The Maino Project: POW over Christmas


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The Maino Project: POW over Christmas

By Deandra Corinthios. CREATED Dec 19, 2013

MENOMINEE, MI --John Maino brings us the story of a 90-year-old  World War II veteran who recalls the worst Christmas of his life, one spent as a prisoner of war.

Christmas of 1944: a festive time for some here in the states, a horrific time for American soldiers in Europe. It was The Battle of the Bulge, where over 19,000 were killed, 23,000 were captured or missing. One of those was 21-year-old Don Ebsch of Menominee, Michigan, who documented his journey from the battlefield to prisoner of war.
It was Christmas eve 1944. The POW train car had no bathroom facilities, the temperature was below zero, there was no heat, minimal food, frostbite, sickness. Ebsch sat in the corner and rubbed his feet, he didn't want to lose them.
One of his stops, a freezing, lice filled warehouse.
 "I had burlap pants, they took my army clothing, which was good, and I had burlap, you know what burlap is?  Colder than heck," said Ebsch.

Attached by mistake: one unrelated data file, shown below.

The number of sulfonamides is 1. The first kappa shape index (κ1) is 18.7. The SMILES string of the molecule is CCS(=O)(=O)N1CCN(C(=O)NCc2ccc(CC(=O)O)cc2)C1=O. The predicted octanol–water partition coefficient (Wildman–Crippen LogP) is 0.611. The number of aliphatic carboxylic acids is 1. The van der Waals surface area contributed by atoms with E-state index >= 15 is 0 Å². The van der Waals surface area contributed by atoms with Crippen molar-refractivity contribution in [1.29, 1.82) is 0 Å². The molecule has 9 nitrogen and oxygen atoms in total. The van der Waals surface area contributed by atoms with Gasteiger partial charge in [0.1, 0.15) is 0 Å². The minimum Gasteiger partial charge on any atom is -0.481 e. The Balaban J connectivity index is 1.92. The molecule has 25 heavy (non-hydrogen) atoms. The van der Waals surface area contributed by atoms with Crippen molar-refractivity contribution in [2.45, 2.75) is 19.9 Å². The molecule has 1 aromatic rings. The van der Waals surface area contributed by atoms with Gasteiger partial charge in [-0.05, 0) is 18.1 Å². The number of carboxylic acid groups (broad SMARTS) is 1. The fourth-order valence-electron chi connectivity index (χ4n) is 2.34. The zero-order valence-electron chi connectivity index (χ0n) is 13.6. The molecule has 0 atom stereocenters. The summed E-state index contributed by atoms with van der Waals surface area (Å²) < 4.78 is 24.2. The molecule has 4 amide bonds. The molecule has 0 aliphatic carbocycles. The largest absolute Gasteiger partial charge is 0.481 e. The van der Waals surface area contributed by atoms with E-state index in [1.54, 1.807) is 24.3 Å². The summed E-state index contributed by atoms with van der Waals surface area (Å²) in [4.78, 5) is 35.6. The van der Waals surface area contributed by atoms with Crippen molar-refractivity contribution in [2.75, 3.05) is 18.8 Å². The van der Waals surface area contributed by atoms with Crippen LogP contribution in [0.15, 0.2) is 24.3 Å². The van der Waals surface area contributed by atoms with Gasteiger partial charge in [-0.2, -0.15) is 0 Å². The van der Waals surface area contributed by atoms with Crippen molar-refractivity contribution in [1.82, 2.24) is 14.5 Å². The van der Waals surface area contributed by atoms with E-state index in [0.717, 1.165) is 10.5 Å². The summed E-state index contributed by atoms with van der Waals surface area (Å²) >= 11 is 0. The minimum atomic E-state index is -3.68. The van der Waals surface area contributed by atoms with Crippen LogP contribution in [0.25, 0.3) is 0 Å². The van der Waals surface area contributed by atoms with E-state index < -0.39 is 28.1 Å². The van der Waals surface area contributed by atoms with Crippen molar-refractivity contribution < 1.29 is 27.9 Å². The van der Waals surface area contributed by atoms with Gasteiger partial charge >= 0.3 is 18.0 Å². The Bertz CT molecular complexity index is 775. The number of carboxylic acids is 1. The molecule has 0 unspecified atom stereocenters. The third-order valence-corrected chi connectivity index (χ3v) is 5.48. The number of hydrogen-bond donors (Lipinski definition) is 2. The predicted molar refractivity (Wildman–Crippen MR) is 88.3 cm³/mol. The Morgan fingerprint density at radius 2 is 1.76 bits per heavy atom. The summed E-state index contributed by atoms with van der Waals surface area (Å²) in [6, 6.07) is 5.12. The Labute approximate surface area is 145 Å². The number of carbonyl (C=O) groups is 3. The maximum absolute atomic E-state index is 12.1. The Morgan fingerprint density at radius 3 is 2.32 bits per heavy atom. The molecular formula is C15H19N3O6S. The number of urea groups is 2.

The final stop was at a POW camp in Kamenz, Czechoslovakia. They arrived on Christmas day.
"We would spend our time talking about what our mother made for us that Christmas, we would!  You know, we talked about food," said Ebsch.
That was their menu that day and everyday for the next 5 months.
 "A piece of black bread, round loaf like a rye loaf of bread and then a bowl of soup.," recalls Ebsch.

Maino asked, "Was it good soup?"

"There was no meat!  I mean a horses head with teeth floating around in there okay!?," said Ebsch.
But it had to sustain them for their job as slave laborers in the mine, carved into the side of a mountain.
"We must have walked six or seven miles up there into the mountains, and we worked 10 hours days, 6 days a week and we were given Sunday off," said Ebsch.

It wasn't until spring of 1945 that his parents were notified that he was alive. Don is certain, had liberation not come when it did in May, he would not have made it home.

"What did you weigh when you came out of the camp?" asked Maino.

"91," Ebsch replied. He weighed 150 when he went in.

"It's unbelievable that I'm here... right?!" said Ebsch.